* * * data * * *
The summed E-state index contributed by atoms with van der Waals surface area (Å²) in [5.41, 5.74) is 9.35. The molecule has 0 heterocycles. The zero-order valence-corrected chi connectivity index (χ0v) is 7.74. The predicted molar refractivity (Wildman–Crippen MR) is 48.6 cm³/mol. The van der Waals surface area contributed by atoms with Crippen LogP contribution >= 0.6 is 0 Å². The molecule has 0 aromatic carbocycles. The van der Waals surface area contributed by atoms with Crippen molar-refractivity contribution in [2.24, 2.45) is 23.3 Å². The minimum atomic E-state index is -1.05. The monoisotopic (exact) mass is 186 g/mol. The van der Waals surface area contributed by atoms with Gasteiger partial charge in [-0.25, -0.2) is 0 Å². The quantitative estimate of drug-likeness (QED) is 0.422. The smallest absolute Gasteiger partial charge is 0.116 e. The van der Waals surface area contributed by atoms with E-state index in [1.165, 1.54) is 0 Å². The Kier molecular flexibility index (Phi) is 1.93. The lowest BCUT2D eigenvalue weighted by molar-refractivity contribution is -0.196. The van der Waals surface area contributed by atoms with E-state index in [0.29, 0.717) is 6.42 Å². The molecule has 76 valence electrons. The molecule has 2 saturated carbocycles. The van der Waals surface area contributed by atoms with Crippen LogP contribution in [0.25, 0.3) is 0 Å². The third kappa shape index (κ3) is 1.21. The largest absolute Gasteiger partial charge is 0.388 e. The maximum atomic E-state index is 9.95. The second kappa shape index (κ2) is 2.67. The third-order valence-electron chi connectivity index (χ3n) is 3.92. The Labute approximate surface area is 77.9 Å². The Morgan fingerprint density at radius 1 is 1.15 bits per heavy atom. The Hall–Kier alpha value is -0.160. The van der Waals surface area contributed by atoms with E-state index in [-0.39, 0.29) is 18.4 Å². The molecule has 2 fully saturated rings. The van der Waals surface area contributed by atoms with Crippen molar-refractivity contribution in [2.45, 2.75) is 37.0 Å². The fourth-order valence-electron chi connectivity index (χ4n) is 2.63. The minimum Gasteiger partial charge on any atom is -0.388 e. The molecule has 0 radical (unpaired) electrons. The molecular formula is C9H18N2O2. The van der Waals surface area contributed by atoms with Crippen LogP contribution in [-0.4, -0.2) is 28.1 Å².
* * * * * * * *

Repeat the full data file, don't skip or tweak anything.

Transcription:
The summed E-state index contributed by atoms with van der Waals surface area (Å²) in [5.41, 5.74) is 9.35. The molecule has 0 heterocycles. The zero-order valence-corrected chi connectivity index (χ0v) is 7.74. The predicted molar refractivity (Wildman–Crippen MR) is 48.6 cm³/mol. The van der Waals surface area contributed by atoms with Crippen LogP contribution >= 0.6 is 0 Å². The molecule has 0 aromatic carbocycles. The van der Waals surface area contributed by atoms with Crippen molar-refractivity contribution in [2.24, 2.45) is 23.3 Å². The minimum atomic E-state index is -1.05. The monoisotopic (exact) mass is 186 g/mol. The van der Waals surface area contributed by atoms with Gasteiger partial charge in [-0.25, -0.2) is 0 Å². The quantitative estimate of drug-likeness (QED) is 0.422. The smallest absolute Gasteiger partial charge is 0.116 e. The van der Waals surface area contributed by atoms with E-state index in [1.165, 1.54) is 0 Å². The Kier molecular flexibility index (Phi) is 1.93. The lowest BCUT2D eigenvalue weighted by molar-refractivity contribution is -0.196. The van der Waals surface area contributed by atoms with E-state index in [0.29, 0.717) is 6.42 Å². The molecule has 76 valence electrons. The molecule has 2 saturated carbocycles. The van der Waals surface area contributed by atoms with Crippen LogP contribution in [0.25, 0.3) is 0 Å². The third kappa shape index (κ3) is 1.21. The largest absolute Gasteiger partial charge is 0.388 e. The maximum atomic E-state index is 9.95. The second kappa shape index (κ2) is 2.67. The third-order valence-electron chi connectivity index (χ3n) is 3.92. The Labute approximate surface area is 77.9 Å². The Morgan fingerprint density at radius 1 is 1.15 bits per heavy atom. The Hall–Kier alpha value is -0.160. The van der Waals surface area contributed by atoms with E-state index in [-0.39, 0.29) is 18.4 Å². The molecule has 2 fully saturated rings. The van der Waals surface area contributed by atoms with Crippen molar-refractivity contribution in [2.45, 2.75) is 37.0 Å². The fourth-order valence-electron chi connectivity index (χ4n) is 2.63. The minimum Gasteiger partial charge on any atom is -0.388 e. The molecule has 0 radical (unpaired) electrons. The molecular formula is C9H18N2O2. The van der Waals surface area contributed by atoms with Crippen LogP contribution in [-0.4, -0.2) is 28.1 Å².